|New Guide for Sensory Testing Products with Children
A childs reaction to taste, smell, appearance, and feel are key factors in product development. Sensory evaluators who test products with children can reference valuable guidelines for market research with ASTM E 2299, Standard Guide for Sensory Evaluation of Products By Children.
Developed by members of ASTM Subcommittee E18.05 on Sensory ApplicationsGeneral, the new guide offers advice on the ethical, safe, and valid testing of children from birth to 15 years.
This standard will give practioners a guideline for best practices when conducting product testing with children, says Anne Goldman, Committee E18 chair. Children are key decision makers across many product categoriesfood, fast food, pharmaceuticals, personal care, etc., and their opinions are an important element in the product development process. This standard helps to answer questions such as, How young can I test? What scale should I use that children will understand? Why do I need an informed consent?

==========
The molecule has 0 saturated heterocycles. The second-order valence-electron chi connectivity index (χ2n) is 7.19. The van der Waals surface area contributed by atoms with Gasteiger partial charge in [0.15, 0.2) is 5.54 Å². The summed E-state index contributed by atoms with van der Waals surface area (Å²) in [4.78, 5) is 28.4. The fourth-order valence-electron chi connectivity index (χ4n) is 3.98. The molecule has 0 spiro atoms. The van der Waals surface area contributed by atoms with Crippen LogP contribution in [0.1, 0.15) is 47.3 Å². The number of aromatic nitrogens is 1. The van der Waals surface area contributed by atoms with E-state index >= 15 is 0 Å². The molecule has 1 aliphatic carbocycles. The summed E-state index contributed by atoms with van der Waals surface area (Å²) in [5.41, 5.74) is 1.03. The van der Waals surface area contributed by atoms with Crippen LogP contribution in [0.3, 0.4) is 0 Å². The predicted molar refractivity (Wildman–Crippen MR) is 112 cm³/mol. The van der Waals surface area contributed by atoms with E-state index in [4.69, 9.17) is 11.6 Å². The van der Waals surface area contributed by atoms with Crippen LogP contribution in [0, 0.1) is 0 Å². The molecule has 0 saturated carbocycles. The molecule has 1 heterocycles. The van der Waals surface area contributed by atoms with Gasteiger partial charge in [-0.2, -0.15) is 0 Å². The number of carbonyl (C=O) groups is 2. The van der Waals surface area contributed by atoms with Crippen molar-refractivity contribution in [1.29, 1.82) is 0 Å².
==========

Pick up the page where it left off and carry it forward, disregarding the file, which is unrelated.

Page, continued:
A task group of researchers from producers of breakfast cereals, peanut butter, beverages, confectionery, oral care, and cough/cold products teamed with independent labs and market-researchers to create the guides minimum standard requirements. Several members of Committee E18 on Sensory Evaluation of Materials and Products chaired the task group during the development of ASTM E 2299.
The standard was initiated because there was very little documented evidence around childrens testing that practioners could reference, says Goldman, the director of Consumer Guidance Research, ACCE, Mississauga, Ontario.
The guide covers:
Specific application of sensory techniques when testing with children;
Childrens physical, emotional, and cognitive levels of development, useful for developing tasks understandable to children;
Recommendations of alternative modes for children to communicate their opinions or perceptions back to the researcher, such as appropriate scales and measures; and
Minimum ethical standards required for testing with minors, focusing on their safety and protection as respondents, and the value of their input.
Technicians can also apply the considerations in Standard E 2299 to testing with seniors or developmentally challenged adults.
For further technical information, contact Goldman, Consumer Guidance Research, ACCE, Mississauga, Ontario (phone 905/828-0493 x. 244). Committee E18 meets April 20-22, 2004, in Salt Lake City, Utah. For meeting or membership details, contact Scott Orthey, manager, Technical Committee Operations, ASTM International (phone: 610/832-9730). //
Copyright 2003, ASTM